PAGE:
The answer depends on which of the stories within The Martian Chronicles you're reading. At the beginning of the story, the Martian ways of life (there seem to be several) are vibrant ("The Earth Men," "The Third Expedition"), but the Martians become increasingly reclusive as more humans arrive ("-And The Moon Be Still As Bright," "The Martian"), to the point of barely resembling their former selves ("The Off Season"). By the end of the collection, all of the Martians are dead and their civilization is reduced to ruins, but there is a twist to this in the final page of "The Million-Year Picnic"; the human family, refugees from the war on Earth, are the true "Martians" now.
The Martians change somewhat from story to story in the early parts of the collection, mostly because Bradbury was writing these as short stories without a direct narrative link to each other. There's also the fact that the Martians are telepathic, and in the interests of pursuing an overall consistency we might argue that the "true" nature of the Martian way of life is never certain; not only are their minds inscrutable, but to truly know them would rob them of their alienness. This is perfectly demonstrated in "The Earth Men."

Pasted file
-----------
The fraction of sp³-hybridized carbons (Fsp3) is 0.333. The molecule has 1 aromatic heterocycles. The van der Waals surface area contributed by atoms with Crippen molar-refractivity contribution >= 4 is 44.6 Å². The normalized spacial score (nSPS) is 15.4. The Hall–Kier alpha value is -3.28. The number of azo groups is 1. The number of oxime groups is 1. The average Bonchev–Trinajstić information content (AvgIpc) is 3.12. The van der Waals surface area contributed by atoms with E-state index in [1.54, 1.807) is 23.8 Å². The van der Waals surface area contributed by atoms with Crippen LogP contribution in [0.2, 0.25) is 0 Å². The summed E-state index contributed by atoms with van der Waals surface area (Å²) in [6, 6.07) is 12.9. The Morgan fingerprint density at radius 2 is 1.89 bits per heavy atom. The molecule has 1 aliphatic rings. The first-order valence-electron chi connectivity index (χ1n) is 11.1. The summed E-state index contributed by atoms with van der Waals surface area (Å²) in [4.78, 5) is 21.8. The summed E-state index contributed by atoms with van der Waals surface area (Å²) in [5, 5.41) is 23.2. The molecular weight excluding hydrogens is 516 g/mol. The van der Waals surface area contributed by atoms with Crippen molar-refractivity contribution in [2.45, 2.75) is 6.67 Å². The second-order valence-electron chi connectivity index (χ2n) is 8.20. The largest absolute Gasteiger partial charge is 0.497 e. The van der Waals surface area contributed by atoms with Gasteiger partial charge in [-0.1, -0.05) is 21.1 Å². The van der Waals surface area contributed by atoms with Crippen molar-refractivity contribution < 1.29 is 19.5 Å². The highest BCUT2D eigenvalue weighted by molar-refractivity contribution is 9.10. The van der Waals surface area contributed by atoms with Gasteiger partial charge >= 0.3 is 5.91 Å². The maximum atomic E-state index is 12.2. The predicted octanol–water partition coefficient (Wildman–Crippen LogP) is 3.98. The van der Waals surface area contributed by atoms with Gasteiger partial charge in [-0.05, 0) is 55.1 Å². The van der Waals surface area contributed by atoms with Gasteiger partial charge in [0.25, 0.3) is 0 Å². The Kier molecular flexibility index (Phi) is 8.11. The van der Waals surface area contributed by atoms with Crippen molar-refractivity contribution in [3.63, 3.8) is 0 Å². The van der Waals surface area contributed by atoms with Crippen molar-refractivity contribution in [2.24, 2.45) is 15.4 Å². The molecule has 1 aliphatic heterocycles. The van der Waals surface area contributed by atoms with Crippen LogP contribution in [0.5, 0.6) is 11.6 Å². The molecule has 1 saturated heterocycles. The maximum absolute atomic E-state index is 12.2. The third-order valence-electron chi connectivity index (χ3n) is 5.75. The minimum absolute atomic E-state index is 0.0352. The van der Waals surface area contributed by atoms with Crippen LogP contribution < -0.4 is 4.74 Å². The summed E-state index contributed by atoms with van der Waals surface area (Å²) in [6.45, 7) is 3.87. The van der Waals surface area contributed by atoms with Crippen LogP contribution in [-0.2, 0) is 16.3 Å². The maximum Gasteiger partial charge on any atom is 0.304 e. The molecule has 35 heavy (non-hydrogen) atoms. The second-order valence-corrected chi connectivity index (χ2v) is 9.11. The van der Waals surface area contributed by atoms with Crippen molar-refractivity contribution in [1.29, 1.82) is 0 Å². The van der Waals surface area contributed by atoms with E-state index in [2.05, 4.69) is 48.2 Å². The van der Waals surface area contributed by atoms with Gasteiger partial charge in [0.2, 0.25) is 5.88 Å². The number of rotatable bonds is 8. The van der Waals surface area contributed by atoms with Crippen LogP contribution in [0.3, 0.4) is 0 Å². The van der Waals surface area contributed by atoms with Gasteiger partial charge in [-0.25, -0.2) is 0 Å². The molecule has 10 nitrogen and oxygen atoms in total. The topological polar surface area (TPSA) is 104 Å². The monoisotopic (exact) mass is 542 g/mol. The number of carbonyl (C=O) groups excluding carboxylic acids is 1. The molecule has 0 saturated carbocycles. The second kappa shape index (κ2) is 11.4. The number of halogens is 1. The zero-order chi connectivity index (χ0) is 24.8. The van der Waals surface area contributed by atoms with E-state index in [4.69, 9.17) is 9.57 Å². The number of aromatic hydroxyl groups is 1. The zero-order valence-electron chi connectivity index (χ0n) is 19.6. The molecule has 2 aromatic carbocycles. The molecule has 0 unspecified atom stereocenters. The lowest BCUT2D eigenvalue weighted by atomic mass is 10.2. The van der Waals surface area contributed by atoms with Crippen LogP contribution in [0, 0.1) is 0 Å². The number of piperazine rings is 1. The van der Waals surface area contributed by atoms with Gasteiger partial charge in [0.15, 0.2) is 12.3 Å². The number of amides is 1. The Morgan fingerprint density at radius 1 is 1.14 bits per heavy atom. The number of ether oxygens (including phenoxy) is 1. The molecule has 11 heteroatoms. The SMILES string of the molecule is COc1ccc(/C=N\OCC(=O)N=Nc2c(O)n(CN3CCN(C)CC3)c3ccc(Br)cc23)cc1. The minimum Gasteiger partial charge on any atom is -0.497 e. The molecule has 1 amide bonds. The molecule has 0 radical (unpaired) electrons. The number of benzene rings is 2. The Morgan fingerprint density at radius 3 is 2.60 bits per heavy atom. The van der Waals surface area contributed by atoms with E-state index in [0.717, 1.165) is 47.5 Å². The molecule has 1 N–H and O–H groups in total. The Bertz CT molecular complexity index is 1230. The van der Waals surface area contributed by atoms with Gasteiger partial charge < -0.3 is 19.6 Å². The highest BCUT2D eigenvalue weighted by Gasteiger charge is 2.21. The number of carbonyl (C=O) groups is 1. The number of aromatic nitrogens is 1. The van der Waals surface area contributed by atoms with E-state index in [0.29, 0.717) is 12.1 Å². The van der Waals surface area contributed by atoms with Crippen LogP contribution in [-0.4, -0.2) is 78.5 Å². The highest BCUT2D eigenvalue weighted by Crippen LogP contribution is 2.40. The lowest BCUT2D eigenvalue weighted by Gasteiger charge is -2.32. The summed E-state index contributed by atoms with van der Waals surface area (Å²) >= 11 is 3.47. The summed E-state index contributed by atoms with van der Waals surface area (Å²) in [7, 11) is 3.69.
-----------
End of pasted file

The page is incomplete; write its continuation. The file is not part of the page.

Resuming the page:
Perhaps the best exposition on what actually happens to the Martians is found in "-And The Moon Be Still As Bright" and "The Off Season." In the first story, it is revealed that the great majority of the Martians were killed by chicken pox contracted from the earlier (failed) expeditions. This is reminiscent of the fate of the Martians from The War of the Worlds as well as the fate of the indigenous peoples of the Americas during the early colonizations, when 90% of Native Americas died of smallpox contracted from settlers.
Later, in "The Off Season," the surviving Martians are still shown to be powerful telepaths, but now wear robes and masks and speak in near-riddles, and their emissary mentions "The Disease" and how he was sick for a long time, and one of the few survivors. Sam Parkhill is also mentioned to be passing deserted Martian cities as he flees them.
After "The Off Season" the Martians are not seen again, and it can be presumed that all of them have died, and their way of life has died with them.